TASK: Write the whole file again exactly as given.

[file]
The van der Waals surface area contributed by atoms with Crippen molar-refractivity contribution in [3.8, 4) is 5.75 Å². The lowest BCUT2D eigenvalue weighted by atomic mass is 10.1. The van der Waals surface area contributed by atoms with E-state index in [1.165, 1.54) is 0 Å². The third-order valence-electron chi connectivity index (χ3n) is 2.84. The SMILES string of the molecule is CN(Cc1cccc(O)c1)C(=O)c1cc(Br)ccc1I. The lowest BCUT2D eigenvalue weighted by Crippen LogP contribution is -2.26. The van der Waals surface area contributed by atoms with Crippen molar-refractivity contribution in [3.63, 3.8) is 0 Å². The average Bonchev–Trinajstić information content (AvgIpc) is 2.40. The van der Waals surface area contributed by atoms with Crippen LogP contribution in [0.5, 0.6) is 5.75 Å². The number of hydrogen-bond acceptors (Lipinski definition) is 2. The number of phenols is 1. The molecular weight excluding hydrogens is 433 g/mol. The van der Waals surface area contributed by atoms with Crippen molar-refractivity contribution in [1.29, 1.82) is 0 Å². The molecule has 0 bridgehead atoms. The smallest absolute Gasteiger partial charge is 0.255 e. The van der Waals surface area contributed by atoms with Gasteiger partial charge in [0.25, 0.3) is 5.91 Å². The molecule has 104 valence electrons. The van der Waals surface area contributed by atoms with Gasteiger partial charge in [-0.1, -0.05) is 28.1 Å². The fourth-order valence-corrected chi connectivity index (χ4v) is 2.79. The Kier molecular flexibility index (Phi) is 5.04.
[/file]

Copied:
The van der Waals surface area contributed by atoms with Crippen molar-refractivity contribution in [3.8, 4) is 5.75 Å². The lowest BCUT2D eigenvalue weighted by atomic mass is 10.1. The van der Waals surface area contributed by atoms with E-state index in [1.165, 1.54) is 0 Å². The third-order valence-electron chi connectivity index (χ3n) is 2.84. The SMILES string of the molecule is CN(Cc1cccc(O)c1)C(=O)c1cc(Br)ccc1I. The lowest BCUT2D eigenvalue weighted by Crippen LogP contribution is -2.26. The van der Waals surface area contributed by atoms with Crippen molar-refractivity contribution in [3.63, 3.8) is 0 Å². The average Bonchev–Trinajstić information content (AvgIpc) is 2.40. The van der Waals surface area contributed by atoms with Crippen LogP contribution in [0.5, 0.6) is 5.75 Å². The number of hydrogen-bond acceptors (Lipinski definition) is 2. The number of phenols is 1. The molecular weight excluding hydrogens is 433 g/mol. The van der Waals surface area contributed by atoms with Crippen molar-refractivity contribution in [1.29, 1.82) is 0 Å². The molecule has 0 bridgehead atoms. The smallest absolute Gasteiger partial charge is 0.255 e. The van der Waals surface area contributed by atoms with Gasteiger partial charge in [0.25, 0.3) is 5.91 Å². The molecule has 104 valence electrons. The van der Waals surface area contributed by atoms with Gasteiger partial charge in [-0.1, -0.05) is 28.1 Å². The fourth-order valence-corrected chi connectivity index (χ4v) is 2.79. The Kier molecular flexibility index (Phi) is 5.04.